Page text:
9x30 First Chips!
This page provides a bit
of early history of my lathe: how I chose it, and some shots of the first
chips I ever took with it.
The real thing, eh? Feelthy garage, I will organize
The heart of any machine
shop is the lathe, and this is also the first tool to learn on. Thus,
I purchased a lathe before I got to a mill and learned to use it first.
These 9 x 20 lathes are a great value compared to a larger capacity model,
easy to use, and there are tons of good modifications discussed on the
web. There are a lot of different variations on the basic 9x20 lathe.
The one I'm choosing is by Lathemaster,
who have a reputation for nicer machines than the average Asian models.
They're still made in China, but they are a more solid, quality control
is better, and sometimes they have more features. In this case, I have
a little more capacity between centers.
I push my lathe pretty hard,
as I like to use carbide insert cutters
which means cutting at pretty high speeds. I have found the Lathemaster
will stand up to it. All the others I read about need a 4-bolt compound
clamp and various other modifications before you can really start to use
the lathe in earnest. That is not the case here. This lathe works out
of the box very very well. I'm sure there are many mods I could make to
tighten up tolerances and add features, but I was very pleased with my
initial experiences after reading about other Asian
machines on the web.
Making chips on the first day!
None of these machines is
really "finished" when compared to Western machines like a Hardinge.
So, amateur machinists modify them in a
variety of ways to make them better. Ultimately, you could even convert
one to CNC, but I'm not sure it's as advantageous for a lathe as it is
for the mill.
Converting a shiny lump of metal to a smaller, still
shiny lump. Nice surface finish, eh?
The good news is that
the Lathemaster 9x20 is pretty
close to ready out of the box and you can begin taking cuts after cleaning
the cosmolene-like packing grease off the machine. Plan on spending an
afternoon taking things apart, cleaning them with kerosene, oiling them
(see the tip below on using chainsaw oil), and then putting them back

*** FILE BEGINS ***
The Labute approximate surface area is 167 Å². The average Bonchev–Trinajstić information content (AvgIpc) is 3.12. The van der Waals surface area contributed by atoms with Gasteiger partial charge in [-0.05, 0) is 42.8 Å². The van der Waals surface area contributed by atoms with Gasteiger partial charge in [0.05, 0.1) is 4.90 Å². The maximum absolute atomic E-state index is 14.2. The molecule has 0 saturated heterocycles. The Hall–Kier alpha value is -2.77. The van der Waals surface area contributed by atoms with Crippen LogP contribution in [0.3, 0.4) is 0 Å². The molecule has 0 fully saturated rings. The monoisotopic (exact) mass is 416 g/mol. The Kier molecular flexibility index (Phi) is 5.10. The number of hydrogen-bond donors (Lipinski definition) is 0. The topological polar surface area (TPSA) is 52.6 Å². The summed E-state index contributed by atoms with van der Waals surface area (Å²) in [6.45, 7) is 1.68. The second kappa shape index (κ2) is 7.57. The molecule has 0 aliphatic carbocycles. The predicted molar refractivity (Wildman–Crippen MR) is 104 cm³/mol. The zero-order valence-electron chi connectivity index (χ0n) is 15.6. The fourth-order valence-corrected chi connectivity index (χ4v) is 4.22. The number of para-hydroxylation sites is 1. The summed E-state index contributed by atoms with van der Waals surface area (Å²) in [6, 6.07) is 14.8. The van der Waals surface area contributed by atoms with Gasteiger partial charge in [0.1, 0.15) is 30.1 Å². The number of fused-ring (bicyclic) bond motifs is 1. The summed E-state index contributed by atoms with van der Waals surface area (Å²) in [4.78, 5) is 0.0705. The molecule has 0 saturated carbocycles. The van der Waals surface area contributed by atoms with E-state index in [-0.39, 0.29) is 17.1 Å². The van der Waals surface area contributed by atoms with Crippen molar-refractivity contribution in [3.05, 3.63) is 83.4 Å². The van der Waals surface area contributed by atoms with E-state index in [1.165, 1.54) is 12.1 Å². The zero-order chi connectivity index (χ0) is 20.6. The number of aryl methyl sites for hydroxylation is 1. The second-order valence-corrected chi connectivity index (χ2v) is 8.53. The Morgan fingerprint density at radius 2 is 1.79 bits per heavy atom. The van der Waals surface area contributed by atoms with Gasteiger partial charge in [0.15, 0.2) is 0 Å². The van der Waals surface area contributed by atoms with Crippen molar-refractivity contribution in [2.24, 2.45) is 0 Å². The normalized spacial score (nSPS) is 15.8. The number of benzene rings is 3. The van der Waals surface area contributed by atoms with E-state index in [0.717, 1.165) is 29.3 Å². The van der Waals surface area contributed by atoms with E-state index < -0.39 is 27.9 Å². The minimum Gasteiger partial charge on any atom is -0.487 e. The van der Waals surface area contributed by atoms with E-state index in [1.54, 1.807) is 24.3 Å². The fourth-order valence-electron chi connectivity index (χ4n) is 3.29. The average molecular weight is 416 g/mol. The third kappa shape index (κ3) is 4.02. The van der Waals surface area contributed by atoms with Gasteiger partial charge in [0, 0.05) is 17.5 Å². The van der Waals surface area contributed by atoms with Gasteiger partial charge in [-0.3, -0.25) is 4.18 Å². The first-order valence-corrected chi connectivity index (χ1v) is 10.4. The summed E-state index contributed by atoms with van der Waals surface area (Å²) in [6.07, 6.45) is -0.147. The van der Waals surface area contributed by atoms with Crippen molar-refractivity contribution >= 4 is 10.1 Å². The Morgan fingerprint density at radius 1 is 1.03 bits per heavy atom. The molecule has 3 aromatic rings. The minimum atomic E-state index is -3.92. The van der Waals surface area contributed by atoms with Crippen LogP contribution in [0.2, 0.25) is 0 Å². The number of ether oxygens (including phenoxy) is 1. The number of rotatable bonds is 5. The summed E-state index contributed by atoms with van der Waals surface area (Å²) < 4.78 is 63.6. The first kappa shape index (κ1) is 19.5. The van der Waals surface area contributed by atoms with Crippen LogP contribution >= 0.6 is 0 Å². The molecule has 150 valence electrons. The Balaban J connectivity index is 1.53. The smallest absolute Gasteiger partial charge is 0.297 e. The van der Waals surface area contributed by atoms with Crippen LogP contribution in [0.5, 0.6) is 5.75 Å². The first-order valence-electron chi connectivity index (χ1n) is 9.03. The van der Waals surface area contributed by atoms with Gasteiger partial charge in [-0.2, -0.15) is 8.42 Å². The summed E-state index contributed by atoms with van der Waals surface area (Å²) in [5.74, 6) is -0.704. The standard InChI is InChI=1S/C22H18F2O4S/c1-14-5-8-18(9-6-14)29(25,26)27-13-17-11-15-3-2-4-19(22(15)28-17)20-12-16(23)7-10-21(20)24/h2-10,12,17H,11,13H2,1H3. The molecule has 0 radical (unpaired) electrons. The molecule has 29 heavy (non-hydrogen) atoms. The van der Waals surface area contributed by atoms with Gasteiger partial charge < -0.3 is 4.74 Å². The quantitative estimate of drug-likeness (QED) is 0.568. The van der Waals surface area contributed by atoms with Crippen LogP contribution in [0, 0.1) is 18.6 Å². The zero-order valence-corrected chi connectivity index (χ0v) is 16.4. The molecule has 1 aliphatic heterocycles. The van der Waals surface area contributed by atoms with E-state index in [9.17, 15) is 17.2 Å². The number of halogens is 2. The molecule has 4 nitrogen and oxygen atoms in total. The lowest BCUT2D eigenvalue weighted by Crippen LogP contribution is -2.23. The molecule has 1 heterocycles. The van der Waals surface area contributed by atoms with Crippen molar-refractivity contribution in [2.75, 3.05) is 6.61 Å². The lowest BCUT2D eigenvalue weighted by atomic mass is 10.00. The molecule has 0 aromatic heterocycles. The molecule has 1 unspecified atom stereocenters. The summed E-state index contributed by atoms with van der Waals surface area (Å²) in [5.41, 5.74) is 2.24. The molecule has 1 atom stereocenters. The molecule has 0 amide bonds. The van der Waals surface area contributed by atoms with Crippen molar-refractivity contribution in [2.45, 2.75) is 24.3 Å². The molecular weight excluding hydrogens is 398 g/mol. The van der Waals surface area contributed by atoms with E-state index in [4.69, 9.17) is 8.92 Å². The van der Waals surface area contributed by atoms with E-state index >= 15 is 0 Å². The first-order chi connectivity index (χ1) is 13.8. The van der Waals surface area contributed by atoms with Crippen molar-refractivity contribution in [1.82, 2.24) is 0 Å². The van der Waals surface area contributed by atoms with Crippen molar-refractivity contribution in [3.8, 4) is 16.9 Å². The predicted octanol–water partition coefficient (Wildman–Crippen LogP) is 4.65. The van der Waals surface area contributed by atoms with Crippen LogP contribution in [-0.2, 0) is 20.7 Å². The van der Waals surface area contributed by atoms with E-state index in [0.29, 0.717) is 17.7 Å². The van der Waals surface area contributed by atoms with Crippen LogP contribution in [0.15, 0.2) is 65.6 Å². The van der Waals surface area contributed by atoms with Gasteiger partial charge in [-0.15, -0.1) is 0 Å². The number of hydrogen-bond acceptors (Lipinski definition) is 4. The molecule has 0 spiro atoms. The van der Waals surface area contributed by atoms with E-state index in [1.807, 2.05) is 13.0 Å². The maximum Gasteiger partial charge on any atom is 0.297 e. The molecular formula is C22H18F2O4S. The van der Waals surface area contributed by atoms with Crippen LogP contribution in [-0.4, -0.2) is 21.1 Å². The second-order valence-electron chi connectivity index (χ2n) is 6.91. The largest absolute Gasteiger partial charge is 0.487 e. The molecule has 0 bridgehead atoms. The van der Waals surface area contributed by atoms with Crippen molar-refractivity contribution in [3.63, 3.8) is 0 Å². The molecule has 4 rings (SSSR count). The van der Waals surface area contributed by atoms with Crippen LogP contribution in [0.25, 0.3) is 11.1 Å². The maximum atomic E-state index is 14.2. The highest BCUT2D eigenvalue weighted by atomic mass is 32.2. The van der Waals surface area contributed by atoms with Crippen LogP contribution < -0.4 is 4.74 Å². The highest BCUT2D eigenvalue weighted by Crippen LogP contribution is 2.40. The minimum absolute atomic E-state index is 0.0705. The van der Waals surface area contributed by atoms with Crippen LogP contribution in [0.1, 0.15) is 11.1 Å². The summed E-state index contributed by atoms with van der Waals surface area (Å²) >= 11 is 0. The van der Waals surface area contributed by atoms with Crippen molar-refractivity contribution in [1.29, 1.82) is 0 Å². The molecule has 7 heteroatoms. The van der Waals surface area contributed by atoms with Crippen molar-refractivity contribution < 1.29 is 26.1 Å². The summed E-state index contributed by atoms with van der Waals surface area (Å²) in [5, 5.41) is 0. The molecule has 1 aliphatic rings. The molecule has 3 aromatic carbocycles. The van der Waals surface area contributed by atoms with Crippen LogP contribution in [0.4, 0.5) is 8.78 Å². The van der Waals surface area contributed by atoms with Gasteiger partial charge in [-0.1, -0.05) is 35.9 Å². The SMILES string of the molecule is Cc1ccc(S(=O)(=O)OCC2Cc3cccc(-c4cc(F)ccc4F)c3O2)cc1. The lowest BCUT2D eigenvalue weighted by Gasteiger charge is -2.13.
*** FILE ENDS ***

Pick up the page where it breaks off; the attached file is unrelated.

together. The only tools I had were a tin mug holding the kerosene, a
1" chip brush (you need a bunch of these anyway), lots of paper towels,
and an oilcan full of chainsaw oil. I read about some of the major work
that has to be done to other lathes, the very least of which is removing
burrs and replacing stuff that just flat doesn't work and I'm glad I spent
a bit more on Lathemaster. While
I'm on the subject, let me point out two things. First, if you've spent
any time on this site at all you'll know I have no affiliation with Lathemaster,
I just like their products. Second, I bought this lathe right after hurricane
Katrina had struck New Orleans, Lathemaster is very nearby in Baton Rouge,
and I still got great service and a great lathe!
can buy a container of expensive hard to find product called "Way
Oil" to oil your ways or you can buy chainsaw oil (chain bar oil).
This is also the proper oil for headstock bearings. This was confirmed
by Shell Oil technical help line that the two products are identical.
Here is what I took apart:
1) Tailstock: Remove tailstock
from lathe bed. Remove ram from tailstock (just extend it with the handwheel
until it comes off the screw and pull it out.
2) Turret-style Toolholder:
Unscrew the locking lever from the top and pull it off the compound. Wash
thoroughly in kerosene and apply rust preventative. I just used the oil
I had, wiping it down with a paper towel to leave a thin coating.
Slide: Remove from the cross slide by extending the screw until the slide
comes off the end. Be careful not to drop the gib (the little piece of
metal wedged into the dovetail). Clean with kerosene brush and oil.
4) Ways and
Leadscrew: Take your kerosene brush to these until they're clean and then
oil. Run the carriage from one end to the other and clean all the way.
Make sure the carriage is running smoothly across the ways on the rack
would continue by disassembling all the way to the carriage and apron.
This was a bridge too far for me. I oiled it and made sure it ran smoothly
and then moved on. You could probably at least remove the cross slide
as an intermediate step. Again, I got in a hurry to play!
the pieces you've removed back onto the lathe.
6) Next, I
lubricated the gear train using some white lithium grease. As they used
to say, "a little dab'll do ya."
7) Run around
all the little oil ports (there are many on this machine!) that you haven't
already hit and give a little squirt of oil.
8) I started
up the machine and let the leadscrew traverse the carriage from far right
all the way left, giving it an occassional oil squirt to make sure things
got a good coat of oil. I think I may have stopped the machine twice to
add another dab of lithium grease to the gear train. Be very careful--those
gears on my lathe are hardened metal and would grind a finger to pulp
if you get it caught in there.
9) Lastly I
cleaned up my chucks. I probably should have taken the jaws out, but I
settled for kerosene on the outside followed by a good oiling. I was anxious
to make some chips!
I love my little magnetic halogen lamp for the lathe!
(It came from eBay seller 800Watt)
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